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Environmental impact of tsetse control
Do targets have any bad environmental effects?
The shape and colour of targets and the blend of tsetse attractants are specifically designed to attract tsetse flies. Some of these features attract other biting flies: the phenols attract some species of horsefly (Phelps & Holloway, 1992), octenol attracts some species of stable fly (Holloway & Phelps, 1991) and both horseflies and stable flies are attracted to blue or black targets. However, even populations of these species are not greatly reduced by targets (Vale et al., 1988). The slow rate at which tsetse reproduce means that only they are susceptible to the relatively small mortality (<10%/day) produced by insecticide-treated targets (Hargrove, 1988).
Some of the activities associated with deploying targets can have detrimental effects. For instance, in large scale operations conducted in unsettled areas, government veterinary departments will often construct access roads. These roads can promote uncontrolled hunting of wild animals and settlement. However, these effects do not generally occur in small-scale schemes conducted by local people.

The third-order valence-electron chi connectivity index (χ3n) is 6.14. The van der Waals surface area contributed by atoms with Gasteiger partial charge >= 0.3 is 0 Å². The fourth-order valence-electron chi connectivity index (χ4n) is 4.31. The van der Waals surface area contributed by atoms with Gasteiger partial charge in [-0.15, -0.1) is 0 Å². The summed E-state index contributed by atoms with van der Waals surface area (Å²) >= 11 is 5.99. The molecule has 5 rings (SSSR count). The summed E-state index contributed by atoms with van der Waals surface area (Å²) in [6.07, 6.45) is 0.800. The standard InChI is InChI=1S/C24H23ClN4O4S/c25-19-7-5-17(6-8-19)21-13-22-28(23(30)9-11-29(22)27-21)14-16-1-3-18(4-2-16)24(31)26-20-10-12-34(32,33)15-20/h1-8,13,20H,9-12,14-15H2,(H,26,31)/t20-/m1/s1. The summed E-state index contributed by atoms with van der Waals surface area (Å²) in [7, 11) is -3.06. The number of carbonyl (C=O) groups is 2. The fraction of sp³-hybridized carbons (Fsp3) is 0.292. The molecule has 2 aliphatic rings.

Holloway, M.T.P. & Phelps, R.J. (1991) The responses of Stomoxys spp (Diptera Muscidae) to traps and artificial host odours in the field. Bulletin of Entomological Research, 81, 51-55.
Phelps, R.J. & Holloway, M.T.P. (1992) Catches of Tabanidae in response to visual and odour attractants in Zimbabwe. Journal of African Zoology, 106, 371-380.
Vale, G.A., Lovemore, D.F., Flint, S. & Cockbill, G.F. (1988) Odour-baited targets to control tsetse flies, Glossina spp. (Diptera: Glossinidae) in Zimbabwe. Bulletin of Entomological Research, 78, 31-49.
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